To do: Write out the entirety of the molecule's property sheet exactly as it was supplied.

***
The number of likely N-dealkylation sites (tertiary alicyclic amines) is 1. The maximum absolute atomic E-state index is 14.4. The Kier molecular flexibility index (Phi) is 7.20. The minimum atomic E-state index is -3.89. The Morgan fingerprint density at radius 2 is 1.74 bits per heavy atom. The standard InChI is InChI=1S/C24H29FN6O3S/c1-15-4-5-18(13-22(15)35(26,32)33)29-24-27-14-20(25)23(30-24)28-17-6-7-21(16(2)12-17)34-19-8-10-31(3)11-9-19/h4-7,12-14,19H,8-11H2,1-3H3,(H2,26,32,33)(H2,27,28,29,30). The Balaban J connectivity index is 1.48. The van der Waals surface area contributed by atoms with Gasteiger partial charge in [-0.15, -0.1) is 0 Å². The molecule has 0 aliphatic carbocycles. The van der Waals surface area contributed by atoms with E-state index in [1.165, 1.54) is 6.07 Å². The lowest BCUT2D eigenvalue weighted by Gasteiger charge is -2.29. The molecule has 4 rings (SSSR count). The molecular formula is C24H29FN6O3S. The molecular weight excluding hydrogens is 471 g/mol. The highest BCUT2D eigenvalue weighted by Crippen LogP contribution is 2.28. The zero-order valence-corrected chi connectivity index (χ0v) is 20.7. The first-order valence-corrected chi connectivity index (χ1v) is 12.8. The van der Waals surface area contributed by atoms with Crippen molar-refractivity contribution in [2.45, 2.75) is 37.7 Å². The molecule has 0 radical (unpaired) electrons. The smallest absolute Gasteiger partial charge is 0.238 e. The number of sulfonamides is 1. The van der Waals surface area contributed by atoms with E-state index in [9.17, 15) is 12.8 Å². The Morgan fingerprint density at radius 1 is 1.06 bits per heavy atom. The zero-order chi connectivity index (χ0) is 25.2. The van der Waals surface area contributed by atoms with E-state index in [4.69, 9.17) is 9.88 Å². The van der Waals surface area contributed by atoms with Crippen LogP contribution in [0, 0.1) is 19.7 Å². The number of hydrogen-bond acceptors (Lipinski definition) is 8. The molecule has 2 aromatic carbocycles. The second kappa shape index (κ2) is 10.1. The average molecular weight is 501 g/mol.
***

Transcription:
The number of likely N-dealkylation sites (tertiary alicyclic amines) is 1. The maximum absolute atomic E-state index is 14.4. The Kier molecular flexibility index (Phi) is 7.20. The minimum atomic E-state index is -3.89. The Morgan fingerprint density at radius 2 is 1.74 bits per heavy atom. The standard InChI is InChI=1S/C24H29FN6O3S/c1-15-4-5-18(13-22(15)35(26,32)33)29-24-27-14-20(25)23(30-24)28-17-6-7-21(16(2)12-17)34-19-8-10-31(3)11-9-19/h4-7,12-14,19H,8-11H2,1-3H3,(H2,26,32,33)(H2,27,28,29,30). The Balaban J connectivity index is 1.48. The van der Waals surface area contributed by atoms with Gasteiger partial charge in [-0.15, -0.1) is 0 Å². The molecule has 0 aliphatic carbocycles. The van der Waals surface area contributed by atoms with E-state index in [1.165, 1.54) is 6.07 Å². The lowest BCUT2D eigenvalue weighted by Gasteiger charge is -2.29. The molecule has 4 rings (SSSR count). The molecular formula is C24H29FN6O3S. The molecular weight excluding hydrogens is 471 g/mol. The highest BCUT2D eigenvalue weighted by Crippen LogP contribution is 2.28. The zero-order valence-corrected chi connectivity index (χ0v) is 20.7. The first-order valence-corrected chi connectivity index (χ1v) is 12.8. The van der Waals surface area contributed by atoms with Crippen molar-refractivity contribution in [2.45, 2.75) is 37.7 Å². The molecule has 0 radical (unpaired) electrons. The smallest absolute Gasteiger partial charge is 0.238 e. The number of sulfonamides is 1. The van der Waals surface area contributed by atoms with E-state index in [9.17, 15) is 12.8 Å². The Morgan fingerprint density at radius 1 is 1.06 bits per heavy atom. The zero-order chi connectivity index (χ0) is 25.2. The van der Waals surface area contributed by atoms with E-state index in [4.69, 9.17) is 9.88 Å². The van der Waals surface area contributed by atoms with Crippen LogP contribution in [0, 0.1) is 19.7 Å². The number of hydrogen-bond acceptors (Lipinski definition) is 8. The molecule has 2 aromatic carbocycles. The second kappa shape index (κ2) is 10.1. The average molecular weight is 501 g/mol.